February 24, 2005
Rick Perlstein's Before the Storm
Kevin Drum raves about Rick Perlstein's extraordinarily good Before the Storm: Barry Goldwater and the Unmaking of the American Consensus:
The Washington Monthly: BEFORE THE STORM....Last year Rick Perlstein sent me a copy of his 2001 book Before the Storm, a look at the rise of Barry Goldwater and movement conservatism in the early 60s. I thanked him, and then put it aside and didn't pick it up again until last week.
What can I say? I'm an idiot. Before the Storm is one of the best political books I've ever read and one of the best descriptions of the roots of modern American conservatism anywhere. It's not just that it's deeply researched and meticulously written — though it is — it's that Perlstein has the rare gift of bringing the past to life. He gives you a sense of what it was really like to be alive during that era, something that few authors seriously try and even fewer ever accomplish.
I have one big analytical quarrel with Rick, however. Goldwaterism certainly did--in the long run--unmake Republican Party commitment to the New Deal Consensus. But in the short run Goldwaterism had other consequences: the damage it did to Republican congressional power were the only things that made the Great Society possible: the Johnson-era expansions of the social insurance state and the Nixon and post-Nixon-era expansions of the regulatory state were possible only on congressional foundations that had been created by Goldwater's Samson act directed against the Republican establishment.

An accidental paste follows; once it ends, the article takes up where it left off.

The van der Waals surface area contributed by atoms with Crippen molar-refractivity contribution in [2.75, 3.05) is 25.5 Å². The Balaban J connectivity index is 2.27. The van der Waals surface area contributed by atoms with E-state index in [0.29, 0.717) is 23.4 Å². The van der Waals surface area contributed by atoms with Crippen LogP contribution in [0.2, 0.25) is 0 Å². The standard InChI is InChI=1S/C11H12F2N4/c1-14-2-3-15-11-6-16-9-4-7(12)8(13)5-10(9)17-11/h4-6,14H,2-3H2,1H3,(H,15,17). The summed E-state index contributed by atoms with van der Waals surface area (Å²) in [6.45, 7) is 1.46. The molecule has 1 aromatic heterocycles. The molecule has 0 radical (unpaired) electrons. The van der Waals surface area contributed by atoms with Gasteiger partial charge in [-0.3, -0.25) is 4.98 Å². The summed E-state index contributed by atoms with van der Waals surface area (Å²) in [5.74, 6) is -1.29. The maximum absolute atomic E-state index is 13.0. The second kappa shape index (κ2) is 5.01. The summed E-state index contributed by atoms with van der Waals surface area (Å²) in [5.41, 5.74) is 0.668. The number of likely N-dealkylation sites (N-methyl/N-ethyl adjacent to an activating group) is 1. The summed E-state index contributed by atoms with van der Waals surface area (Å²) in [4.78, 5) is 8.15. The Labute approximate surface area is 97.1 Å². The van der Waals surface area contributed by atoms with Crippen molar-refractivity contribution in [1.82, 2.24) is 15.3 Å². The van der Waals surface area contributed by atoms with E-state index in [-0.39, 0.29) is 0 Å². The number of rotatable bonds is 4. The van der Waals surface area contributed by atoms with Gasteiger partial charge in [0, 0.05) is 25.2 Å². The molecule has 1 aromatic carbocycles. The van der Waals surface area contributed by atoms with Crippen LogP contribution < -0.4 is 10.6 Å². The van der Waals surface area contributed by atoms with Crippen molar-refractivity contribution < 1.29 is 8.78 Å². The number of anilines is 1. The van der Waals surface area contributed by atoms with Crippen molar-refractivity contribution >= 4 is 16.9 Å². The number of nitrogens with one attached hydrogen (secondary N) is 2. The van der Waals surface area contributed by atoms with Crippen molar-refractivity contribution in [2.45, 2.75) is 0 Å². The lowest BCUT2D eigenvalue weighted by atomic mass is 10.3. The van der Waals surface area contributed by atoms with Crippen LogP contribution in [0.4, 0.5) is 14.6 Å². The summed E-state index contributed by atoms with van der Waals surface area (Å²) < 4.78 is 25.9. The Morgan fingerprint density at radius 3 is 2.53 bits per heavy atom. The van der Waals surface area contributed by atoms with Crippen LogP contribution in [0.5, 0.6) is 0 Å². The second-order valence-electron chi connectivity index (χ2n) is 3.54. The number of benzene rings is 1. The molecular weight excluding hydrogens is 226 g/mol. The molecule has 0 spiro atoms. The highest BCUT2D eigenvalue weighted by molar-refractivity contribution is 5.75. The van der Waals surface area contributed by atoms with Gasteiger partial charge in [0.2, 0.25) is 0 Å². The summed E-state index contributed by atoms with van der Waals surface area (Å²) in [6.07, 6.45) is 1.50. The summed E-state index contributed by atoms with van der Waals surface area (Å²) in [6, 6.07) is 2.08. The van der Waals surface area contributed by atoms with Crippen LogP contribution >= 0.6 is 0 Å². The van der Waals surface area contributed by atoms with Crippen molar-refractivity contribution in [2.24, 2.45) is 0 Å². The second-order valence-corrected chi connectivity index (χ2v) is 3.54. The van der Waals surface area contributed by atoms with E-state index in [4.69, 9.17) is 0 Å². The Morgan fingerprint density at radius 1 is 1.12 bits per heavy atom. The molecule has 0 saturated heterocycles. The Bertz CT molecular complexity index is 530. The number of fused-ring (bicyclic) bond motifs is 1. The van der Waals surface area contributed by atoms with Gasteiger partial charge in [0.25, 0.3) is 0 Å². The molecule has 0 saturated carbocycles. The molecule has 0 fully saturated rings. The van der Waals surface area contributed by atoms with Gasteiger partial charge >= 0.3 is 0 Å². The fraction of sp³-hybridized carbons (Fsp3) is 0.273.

To make possible the Great Society--and then to cheer when Ronald Reagan rolls back 10% of it--Goldwaterism was the greatest own-goal and act of political delusion by conservatives in the twentieth century.
Posted by DeLong at February 24, 2005 12:35 PM